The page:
MOBILE, Alabama — As John Lotshaw sees it, there’s a difficult job ahead of him.
The director of operations, workforce training and development at Huntington-Ingalls Industries, the parent company of Ingalls Shipbuilding in Pascagoula, has to hire up to 2,000 new workers for the shipyard in the next 12 months.
It’s not new work behind the number of positions available, rather, it’s older workers who are retiring and leaving unfilled spaces behind in an industry where the average age of the workforce just keeps climbing.
“The ability to support the industry base for those skill sets at this time is very concerning,” said Vic Rhoades, director of BAE Systems Southeast Shipyards Alabama in Mobile. “The industry really hasn’t done a good job in getting the word out to younger generations about this industry. As a result, those of us who are baby boomers want our kids to go to college.
“Young people don’t see this as a viable career path.”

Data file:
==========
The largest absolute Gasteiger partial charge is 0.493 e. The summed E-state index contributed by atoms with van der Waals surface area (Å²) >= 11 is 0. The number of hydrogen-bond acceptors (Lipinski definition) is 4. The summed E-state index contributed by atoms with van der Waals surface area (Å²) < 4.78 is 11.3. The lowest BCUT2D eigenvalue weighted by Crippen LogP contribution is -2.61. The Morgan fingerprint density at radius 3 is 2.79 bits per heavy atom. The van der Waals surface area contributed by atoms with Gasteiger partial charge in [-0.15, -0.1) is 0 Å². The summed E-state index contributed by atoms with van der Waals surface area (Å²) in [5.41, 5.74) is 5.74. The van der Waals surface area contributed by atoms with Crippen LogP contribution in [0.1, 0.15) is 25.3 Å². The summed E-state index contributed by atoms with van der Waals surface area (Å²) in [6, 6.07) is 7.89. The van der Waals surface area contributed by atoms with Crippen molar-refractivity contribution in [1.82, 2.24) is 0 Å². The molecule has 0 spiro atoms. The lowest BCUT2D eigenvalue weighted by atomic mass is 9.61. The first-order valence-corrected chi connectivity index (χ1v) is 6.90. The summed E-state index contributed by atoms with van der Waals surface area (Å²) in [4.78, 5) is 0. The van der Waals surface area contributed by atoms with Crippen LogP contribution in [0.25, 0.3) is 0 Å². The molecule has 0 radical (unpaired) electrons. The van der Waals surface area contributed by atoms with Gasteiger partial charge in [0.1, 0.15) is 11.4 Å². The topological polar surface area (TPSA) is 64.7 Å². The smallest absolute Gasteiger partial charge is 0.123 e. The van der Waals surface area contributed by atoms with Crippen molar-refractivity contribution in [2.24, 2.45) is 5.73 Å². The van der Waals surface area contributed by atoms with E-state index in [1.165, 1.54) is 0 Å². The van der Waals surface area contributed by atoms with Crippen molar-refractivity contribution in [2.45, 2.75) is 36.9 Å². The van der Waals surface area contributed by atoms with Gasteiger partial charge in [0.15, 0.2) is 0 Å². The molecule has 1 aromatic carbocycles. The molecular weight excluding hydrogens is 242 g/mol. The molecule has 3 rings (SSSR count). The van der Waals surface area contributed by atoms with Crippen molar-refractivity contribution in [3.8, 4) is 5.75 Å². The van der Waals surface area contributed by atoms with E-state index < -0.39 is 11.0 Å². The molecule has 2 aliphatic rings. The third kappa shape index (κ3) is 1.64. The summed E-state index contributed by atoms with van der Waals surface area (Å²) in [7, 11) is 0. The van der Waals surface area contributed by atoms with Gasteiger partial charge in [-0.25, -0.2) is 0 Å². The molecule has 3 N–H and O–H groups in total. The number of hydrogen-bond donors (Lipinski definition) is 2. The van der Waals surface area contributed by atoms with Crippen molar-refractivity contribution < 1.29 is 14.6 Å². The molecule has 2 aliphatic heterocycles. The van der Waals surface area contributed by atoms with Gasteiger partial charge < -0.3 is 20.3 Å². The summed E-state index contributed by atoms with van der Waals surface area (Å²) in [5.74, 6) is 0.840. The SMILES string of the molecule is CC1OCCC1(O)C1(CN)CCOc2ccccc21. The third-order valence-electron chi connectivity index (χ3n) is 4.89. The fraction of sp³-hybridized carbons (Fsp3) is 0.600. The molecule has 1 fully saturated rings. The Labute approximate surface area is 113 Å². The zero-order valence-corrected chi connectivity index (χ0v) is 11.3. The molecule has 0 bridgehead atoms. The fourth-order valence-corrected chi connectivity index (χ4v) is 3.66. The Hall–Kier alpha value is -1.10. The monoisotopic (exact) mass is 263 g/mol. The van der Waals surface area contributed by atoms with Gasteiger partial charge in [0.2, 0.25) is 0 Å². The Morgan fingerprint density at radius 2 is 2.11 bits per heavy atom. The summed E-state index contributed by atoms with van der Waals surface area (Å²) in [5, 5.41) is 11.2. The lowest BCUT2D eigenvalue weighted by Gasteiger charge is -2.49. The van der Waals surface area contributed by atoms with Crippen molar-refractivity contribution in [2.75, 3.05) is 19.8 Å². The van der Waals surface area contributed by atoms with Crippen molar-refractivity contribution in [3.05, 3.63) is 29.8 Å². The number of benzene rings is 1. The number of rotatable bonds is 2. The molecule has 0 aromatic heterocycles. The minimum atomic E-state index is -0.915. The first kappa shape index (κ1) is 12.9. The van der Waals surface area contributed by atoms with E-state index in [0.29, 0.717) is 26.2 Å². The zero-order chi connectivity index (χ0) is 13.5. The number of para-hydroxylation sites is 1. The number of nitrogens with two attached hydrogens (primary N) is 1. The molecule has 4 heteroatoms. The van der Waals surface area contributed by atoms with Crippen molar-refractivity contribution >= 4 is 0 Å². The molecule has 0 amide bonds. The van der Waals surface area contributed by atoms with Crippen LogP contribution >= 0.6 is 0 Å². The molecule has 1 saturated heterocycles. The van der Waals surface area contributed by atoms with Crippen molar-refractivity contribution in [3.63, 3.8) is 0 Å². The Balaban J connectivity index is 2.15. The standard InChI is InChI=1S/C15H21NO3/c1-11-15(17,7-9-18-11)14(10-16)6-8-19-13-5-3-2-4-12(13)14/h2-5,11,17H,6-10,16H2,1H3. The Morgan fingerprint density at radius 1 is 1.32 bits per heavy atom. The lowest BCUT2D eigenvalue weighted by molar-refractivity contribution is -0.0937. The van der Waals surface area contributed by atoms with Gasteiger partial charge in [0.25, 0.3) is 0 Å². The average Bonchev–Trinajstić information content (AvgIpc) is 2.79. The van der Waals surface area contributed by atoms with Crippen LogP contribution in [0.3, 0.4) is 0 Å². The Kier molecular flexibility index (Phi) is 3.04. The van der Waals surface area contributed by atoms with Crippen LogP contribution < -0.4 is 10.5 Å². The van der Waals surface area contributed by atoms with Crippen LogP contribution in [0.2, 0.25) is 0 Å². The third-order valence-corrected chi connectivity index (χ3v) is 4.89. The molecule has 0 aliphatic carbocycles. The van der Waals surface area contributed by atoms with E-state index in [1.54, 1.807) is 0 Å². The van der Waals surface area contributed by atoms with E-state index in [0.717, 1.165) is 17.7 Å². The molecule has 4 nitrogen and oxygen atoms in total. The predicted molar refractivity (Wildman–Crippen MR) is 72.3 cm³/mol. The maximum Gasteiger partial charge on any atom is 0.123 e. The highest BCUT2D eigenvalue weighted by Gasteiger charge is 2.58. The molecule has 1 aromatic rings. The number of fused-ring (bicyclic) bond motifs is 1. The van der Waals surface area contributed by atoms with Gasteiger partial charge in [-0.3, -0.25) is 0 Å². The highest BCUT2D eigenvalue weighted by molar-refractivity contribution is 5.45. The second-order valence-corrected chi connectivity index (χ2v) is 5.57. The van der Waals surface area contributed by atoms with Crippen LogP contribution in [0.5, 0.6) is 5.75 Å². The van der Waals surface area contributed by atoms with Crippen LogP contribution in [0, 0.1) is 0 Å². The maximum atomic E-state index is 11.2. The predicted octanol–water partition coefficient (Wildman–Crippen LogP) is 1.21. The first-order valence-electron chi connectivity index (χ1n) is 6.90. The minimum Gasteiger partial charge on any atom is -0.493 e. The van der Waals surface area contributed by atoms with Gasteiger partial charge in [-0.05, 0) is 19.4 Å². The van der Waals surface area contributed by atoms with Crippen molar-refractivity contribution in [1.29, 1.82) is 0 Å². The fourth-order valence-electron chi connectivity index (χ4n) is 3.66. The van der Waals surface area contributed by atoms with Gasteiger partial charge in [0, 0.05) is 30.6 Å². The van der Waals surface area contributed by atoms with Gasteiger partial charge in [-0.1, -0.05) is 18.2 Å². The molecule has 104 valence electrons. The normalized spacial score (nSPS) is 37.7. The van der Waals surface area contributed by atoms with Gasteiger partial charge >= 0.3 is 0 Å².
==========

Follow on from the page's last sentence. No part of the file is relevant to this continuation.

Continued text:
Many in the industry cite a weak educational infrastructure and lack of advertising as the biggest hurdles in trying to get the attention of young workers. The average age of an employee at a major shipyard in southern Alabama or Mississippi is mid-forties.
“We have to make sure people understand the full picture of what we’re offering,” Lotshaw said. “There’s a very clear and proven career path in shipbuilding that leads to a very good, achievable, transferable career in the manufacturing industry. It is a skill set that a person can fall back on no matter what he does for the rest of his life. We need to make sure we clearly explain that case to government officials and schools.”
The nation’s commercial shipyards employ more than 50,000 workers to build and maintain non-Navy vessels, according to the Shipbuilders Council of America, the national trade association representing the U.S. shipyard industry.
Include the workers building ships for the U.S. Navy, and the number exceeds 100,000.
Lotshaw estimates thousands of those workers along the Gulf Coast will retire within the next decade. Adding to the headache of Baby Boomers leaving the manufacturing workforce, skilled craftsmen are already in short supply, he said.
Large shipyards such as Ingalls and Mobile’s Austal USA and BAE Systems Southeast Shipyards Alabama have turned to their own, sometimes extensive, internal training to combat the diminishing number of skilled craftsman in the workforce.